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Old 10-12-2018, 04:02 PM   #1
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paint question

Don't judge...on a budget and have some questions.
I have a lwb 70 body with white cab. Paint is original and other than oxidized and minimal surface rust, in decent shape. When I get ready to paint, will the old have to be stripped prior to primer/paint being applied? I understand it was a different type of paint than what is used today, but will the new stick? Not looking for show quality.
Also, I will replace one of the fenders with aftermarket. They come with black primer applied. Will the orange top coat have a different hue with a black epoxy as opposed to a gray epoxy?
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Old 10-12-2018, 06:51 PM   #2
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Re: paint question

Tightly adhered paint does not need to be removed before painting.
If you have a clean and abraided surface, paint will stick.
But if you have rust bubbles or other area of delamination, then you need to get to bare, clean metal.

Yes, the black primer may make the new orange paint a different hue if your paint is not a good quality and covers well. Chances are, the truck was painted from factory with a black primer so may not have to worry about it.

That's the short answer. More money would allow sand blasting and full frame off job, but I understand that you want to just freshen it up, without spending a lot of money.

Post some pictures... we all like pictures to look at.
So when is this "Old enough to know better" supposed to kick in?

My 1959 GMC build thread
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Old 10-13-2018, 07:32 AM   #3
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Re: paint question

Thanks for the response. This will be a new venture and as said Im not looking for show quality. I have tried to polish the existing oxidized paint by hand but no luck. We will see how it goes.
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Old 10-14-2018, 06:08 PM   #4
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Re: paint question

You should not have to strip unless you have some of the following paint conditions, Cracking .hazing crazing frying. In general anything that will be detected by just rubbing you hand over the surface, if it is rough, and sanding doesn't take care of that condition you may have to strip. If the paint doesn't have any seen defects other than being old, you can just sand and prime and seal and paint. I would suggest hi build primer[I use MP282] then seal[ I don't normally advise that but] I normally either have a late model I'm working on or the panels have been stripped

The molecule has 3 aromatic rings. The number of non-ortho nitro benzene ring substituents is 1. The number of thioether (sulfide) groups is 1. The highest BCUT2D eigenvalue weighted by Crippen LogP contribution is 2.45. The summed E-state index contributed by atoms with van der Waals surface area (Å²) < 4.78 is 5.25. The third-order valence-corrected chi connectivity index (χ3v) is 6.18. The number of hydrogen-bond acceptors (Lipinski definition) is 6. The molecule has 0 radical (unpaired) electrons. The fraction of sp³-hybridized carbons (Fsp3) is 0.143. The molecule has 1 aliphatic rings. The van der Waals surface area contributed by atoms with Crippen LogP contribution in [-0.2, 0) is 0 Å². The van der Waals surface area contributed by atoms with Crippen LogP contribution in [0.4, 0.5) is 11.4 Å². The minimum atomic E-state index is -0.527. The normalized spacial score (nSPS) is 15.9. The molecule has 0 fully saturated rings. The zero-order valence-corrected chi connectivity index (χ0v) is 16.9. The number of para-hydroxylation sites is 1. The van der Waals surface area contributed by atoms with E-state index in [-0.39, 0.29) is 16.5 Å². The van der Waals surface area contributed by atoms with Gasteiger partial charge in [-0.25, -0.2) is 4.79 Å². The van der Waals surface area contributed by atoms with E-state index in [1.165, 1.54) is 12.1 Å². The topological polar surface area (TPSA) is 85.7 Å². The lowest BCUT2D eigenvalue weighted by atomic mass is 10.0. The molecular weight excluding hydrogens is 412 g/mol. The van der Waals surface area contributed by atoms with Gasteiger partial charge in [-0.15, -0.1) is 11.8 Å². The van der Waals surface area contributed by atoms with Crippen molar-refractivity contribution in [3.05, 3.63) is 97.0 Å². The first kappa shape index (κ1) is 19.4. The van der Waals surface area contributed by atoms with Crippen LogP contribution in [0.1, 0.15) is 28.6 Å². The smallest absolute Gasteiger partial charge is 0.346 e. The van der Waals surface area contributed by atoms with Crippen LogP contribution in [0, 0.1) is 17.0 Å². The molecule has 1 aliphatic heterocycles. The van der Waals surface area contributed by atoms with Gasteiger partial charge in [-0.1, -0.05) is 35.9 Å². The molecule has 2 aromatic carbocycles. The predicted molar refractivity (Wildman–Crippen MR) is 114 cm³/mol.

Most of my older panels are stripped cause of multiple paint jobs[wanted to clear that up]
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Old 10-18-2018, 02:40 PM   #5
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Re: paint question

You could get away with not striping the factory lacquer paint depending what paint you are using. Acrylic enamel might work , but urethane might not. Many paints have bad chemical reactions with each other. I would at least use a primer sealer before paint, it will give a solid single color base and separate the paints. Also paint will look different anywhere it has a second color under it.
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Old 10-19-2018, 12:15 AM   #6
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Re: paint question

The simple answer here is not to repaint. Save your money and polish out the original paint. Even thin factory paint is more attractive in most cases than a cheap re-do.
If the body is straight and paint is only oxidized, then by all means it should clean up well. Light surface rust can also be addressed with mild acids, leaving the underlying paint intact. This takes patience and practice, but is totally do-able and NOT expensive. Way, way less cost than even budget paint, AND you end up with a decent looking truck still wearing original paint, which means your truck is worth more.
So, instead or paying for paint and labor, invest in some good polishing equipment and professional compounds. The garbage sold at any of the chain stores is a waste of time and money compared to what the pros use, trust me.
Again, if your truck is straight and the paint is all there, DO NOT repaint.
If and when you replace the fender, paint it to match AFTER you've polished out the rest of the truck. Your color will change dramatically as you progress with the polishing.

Last edited by oem4me; 10-19-2018 at 12:41 AM.
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Old 10-19-2018, 06:39 PM   #7
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Re: paint question

Thanks for all the responses guys.
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